The County Council is making ‘steady progress’ to improve children’s social care services in Buckinghamshire and is ‘strengthening practice’, according to Ofsted in their monitoring visit letter published today
The letter follows the second monitoring visit from Ofsted in November 2016, during which inspectors looked at services for children looked after by Buckinghamshire.
Ofsted note that ‘social work practice has improved for children entering care in the last six months’ and that ‘decisions for children to become looked after in the vast majority of cases seen by inspectors were timely and appropriate’; Ofsted also note that ‘whilst management oversight is evident in case files, meetings and supervision, it is not always effective in driving children’s care plans’.
The Report states: "Based on the evidence and cases seen by inspectors during this visit, the local authority is making steady progress to improve services for children in some areas.
The findings on how the department deals with preventing sexual exploitation of children is significant.
Bucks County Council was criticised following revelations during an Old Bailey court case in 2015 that two young girls, who were known to social services continued to be abused by a group of older men, despite telling social workers, health care professionals and a teacher what was going on.
The report adds: "The local authority has taken action to strengthen practice in respect of children at risk of sexual exploitation and children who go missing, but the pace of improvement in these areas is not meeting expectations and the use of the public law outline is not yet effective."
"Despite evidence of stronger managerial grip in some areas since the last inspection, there remains too much variability for children in care."
Positive findings from the report include:
- Social work practice has improved for children entering care in the last 6 months.
- There is evidence of proactive work to disrupt and respond to concerns of sexual exploitation, including the use of sexual harm orders and abduction notices.
- Social workers see the vast majority of children looked after on their own and visit them regularly, often more frequently than required by statutory advice.
- There has been investment in the Independent Reviewing Officer service (IROs) which has resulted in increased capacity and real improvement in the service.
- There has been significant improvement in the timeliness and quality of health assessments for children looked after.
- The judiciary and the Children and Family Court Advisory Support service report positive improvements in the quality of practice in court proceedings.
Areas still in need of work include:
- Social workers do not regularly update assessments in response to Children's changing circumstances
- Risk assessment of children looked after who are vulnerable to, or at risk of sexual exploitation are inconsistent and in some cases absent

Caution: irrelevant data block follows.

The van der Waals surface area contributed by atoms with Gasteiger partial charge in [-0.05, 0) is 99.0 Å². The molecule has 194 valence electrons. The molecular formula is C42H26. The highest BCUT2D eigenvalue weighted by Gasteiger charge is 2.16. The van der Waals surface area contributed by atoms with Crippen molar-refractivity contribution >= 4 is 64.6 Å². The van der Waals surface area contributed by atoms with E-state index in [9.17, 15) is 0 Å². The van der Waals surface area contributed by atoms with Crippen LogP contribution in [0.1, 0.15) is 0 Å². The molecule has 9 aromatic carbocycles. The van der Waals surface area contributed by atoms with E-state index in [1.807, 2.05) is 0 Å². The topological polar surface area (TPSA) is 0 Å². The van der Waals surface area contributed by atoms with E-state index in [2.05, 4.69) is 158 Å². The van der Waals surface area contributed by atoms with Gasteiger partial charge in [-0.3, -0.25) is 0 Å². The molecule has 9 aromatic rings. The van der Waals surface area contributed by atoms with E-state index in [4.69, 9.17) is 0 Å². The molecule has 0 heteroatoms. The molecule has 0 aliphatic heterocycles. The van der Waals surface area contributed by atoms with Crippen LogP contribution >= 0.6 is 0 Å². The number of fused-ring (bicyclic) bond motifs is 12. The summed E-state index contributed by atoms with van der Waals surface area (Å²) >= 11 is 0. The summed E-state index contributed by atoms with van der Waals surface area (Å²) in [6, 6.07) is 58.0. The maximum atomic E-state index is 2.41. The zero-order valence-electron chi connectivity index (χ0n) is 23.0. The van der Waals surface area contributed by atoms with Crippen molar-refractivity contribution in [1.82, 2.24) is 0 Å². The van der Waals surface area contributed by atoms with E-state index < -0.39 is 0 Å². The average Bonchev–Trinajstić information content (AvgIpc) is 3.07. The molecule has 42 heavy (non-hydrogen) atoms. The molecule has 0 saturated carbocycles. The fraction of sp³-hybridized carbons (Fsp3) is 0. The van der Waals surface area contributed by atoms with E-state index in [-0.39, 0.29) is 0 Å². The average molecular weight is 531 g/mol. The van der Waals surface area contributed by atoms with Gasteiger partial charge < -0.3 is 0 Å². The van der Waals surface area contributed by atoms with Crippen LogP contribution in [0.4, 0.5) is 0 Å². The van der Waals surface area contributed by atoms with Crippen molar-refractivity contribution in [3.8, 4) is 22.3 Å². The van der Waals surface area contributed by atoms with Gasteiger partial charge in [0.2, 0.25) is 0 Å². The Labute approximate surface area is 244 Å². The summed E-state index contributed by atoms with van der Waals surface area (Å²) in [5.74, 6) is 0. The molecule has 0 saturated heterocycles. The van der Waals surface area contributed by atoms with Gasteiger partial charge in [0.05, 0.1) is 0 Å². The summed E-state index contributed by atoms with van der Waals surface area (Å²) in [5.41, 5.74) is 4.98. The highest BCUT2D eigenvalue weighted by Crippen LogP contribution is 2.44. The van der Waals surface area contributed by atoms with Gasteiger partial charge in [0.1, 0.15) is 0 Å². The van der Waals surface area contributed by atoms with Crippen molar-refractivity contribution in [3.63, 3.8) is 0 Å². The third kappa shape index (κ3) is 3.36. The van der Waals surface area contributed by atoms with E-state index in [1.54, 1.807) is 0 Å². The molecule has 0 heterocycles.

- The quality of the recording of interviews, carried out by commissioned services, when children return after going missing is poor. Return home interviews are not timely and the take-up by children is not good enough
- The system in place to monitor the progress of work, which meets the threshold for public law outline, is not effective
- Too many children are waiting for important life story work to enable them to understand their life histories
Lin Hazell, Cabinet Member for Children’s Services, said: “Overall we are pleased that Ofsted are seeing continued and sustained improvement in many areas. It’s reassuring that Ofsted recognise how engaged our social workers are with their children, visiting them often, building good relationships with them and that children’s wishes and feelings are heard and acted on.
"I’m also pleased that it has been noted that the social care leadership team is effective in achieving improvements.
“We are of course aware that there is still much more to do and we all continue to work hard to achieve the level of service that our children and young people deserve.”
David Johnston, Managing Director for Children’s Social Care and Learning, said: “The outcome of Ofsted’s second monitoring visit is encouraging and confirms that children in Buckinghamshire are now better supported.
"Although considerable work still needs to be done, it's another positive milestone for us to continue to build on.
“It’s important to note that we are already implementing changes in many of the areas noted for improvement including timely access to Life Story work and ensuring that commissioned services for children who go missing from care carry out timely return interviews to ensure those children and young people are safe.
“I would like to thank all of our social care colleagues and partners for their continued hard work, every one of whom is committed to making a positive difference to children’s lives in Buckinghamshire."